In regards to rural medicine, there is such a great need throughout the United States. And while serving as a rural physician gains you the opportunities to serve a wider variety of patients in more ways than just preventative care, the true appeal to rural medicine is the ability to work closely with a community that you know so well and can really make a huge impact on!
While in your medical studies, what is something you have had to learn to do differently?
The sheer volume of content in medical school is such a huge difference from anything I had experienced throughout undergrad. Things move quickly, and you have to make sure that you stay on top of the material. I learned that my prior methods of study weren’t sufficient, and how beneficial it is to find other students whose study methods are mutualistic to your own! I discovered early on that I am an auditory learner and was lucky enough to have a study partner that learns best by presenting the material! Medicine truly is a “team sport,” and having someone to bounce ideas off of is essential. You will always be more successful working with others than alone!
What hobbies/interests do you have outside of school?
Throughout my lifetime, I have always loved participating in athletics and spending time outdoors. I really enjoyed getting to play in our school’s slow pitch softball league! As a child, I spent a lot of time hunting and fishing with my dad, things that I still enjoy today. I also use creative outlets to relax, particularly watercolor painting. Most importantly, I love to spend time with my new husband, family and friends. My husband has been my rock and my greatest source of support and encouragement throughout this experience, so I cherish any time I am able to travel home to spend time with him. Additionally, my family is so important to me and spending time with them is something that I value greatly, especially getting to play with my adorable little niece and baby nephew! Lastly, one thing in particular that my friends and I enjoyed were our “beer and pizza” Thursdays at Rockford’s Rural on Tap, and it is something that we always looked forward to!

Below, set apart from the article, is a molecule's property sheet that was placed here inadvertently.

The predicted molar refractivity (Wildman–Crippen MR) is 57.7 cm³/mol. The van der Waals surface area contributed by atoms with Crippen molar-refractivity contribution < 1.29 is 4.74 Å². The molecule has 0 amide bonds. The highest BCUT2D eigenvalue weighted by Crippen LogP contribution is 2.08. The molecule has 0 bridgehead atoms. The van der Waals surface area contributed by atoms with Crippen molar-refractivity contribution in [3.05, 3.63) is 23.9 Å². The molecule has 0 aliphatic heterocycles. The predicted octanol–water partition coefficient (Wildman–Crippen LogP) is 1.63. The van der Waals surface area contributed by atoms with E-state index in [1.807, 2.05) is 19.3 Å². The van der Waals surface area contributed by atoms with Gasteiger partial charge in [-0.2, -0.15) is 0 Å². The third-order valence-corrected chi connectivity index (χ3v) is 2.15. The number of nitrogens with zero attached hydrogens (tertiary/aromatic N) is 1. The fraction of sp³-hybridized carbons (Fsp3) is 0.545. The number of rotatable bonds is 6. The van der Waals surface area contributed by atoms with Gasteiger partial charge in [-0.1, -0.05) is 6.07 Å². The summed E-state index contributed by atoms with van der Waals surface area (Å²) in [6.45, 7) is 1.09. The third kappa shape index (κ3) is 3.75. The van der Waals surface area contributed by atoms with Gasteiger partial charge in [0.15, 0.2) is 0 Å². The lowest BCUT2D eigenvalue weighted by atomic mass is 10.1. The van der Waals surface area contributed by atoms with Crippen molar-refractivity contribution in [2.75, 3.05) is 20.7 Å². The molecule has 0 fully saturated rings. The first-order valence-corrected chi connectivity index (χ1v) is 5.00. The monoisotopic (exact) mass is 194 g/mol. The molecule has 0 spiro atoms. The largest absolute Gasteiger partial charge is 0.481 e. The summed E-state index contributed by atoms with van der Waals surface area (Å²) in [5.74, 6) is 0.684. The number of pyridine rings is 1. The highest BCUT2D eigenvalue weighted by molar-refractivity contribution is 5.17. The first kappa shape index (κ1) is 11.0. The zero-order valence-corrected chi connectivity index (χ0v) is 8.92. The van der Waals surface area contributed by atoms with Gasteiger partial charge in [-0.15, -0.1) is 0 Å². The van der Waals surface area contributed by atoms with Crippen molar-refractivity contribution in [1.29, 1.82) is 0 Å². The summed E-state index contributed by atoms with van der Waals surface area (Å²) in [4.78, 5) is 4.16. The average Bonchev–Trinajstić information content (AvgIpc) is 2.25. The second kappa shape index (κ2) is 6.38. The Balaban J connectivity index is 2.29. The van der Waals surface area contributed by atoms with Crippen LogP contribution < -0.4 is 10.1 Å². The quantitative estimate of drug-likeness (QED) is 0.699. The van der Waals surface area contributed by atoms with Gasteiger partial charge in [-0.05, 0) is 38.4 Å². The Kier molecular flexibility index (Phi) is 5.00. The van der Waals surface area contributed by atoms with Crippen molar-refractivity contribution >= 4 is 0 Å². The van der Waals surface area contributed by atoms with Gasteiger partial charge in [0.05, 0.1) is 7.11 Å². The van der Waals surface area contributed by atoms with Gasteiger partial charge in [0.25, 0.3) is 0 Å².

Is there anything else you’d like to share about yourself or your RMED experience?
RMED is such an incredible entity that gives you opportunities for rural experiences across the state and provides resources for research through the NCRHP. More than that, the reputation that proceeds RMED students entering residency is astounding. There were countless residency interviews in which I was told how highly the program is respected amongst residency programs for the quality physicians it produces!
Thank you, Whitney for opening up your heart to all of us, and for your passion and dedication to RMED over the past 4 years! It’s students like YOU who make the program as wonderful as it is!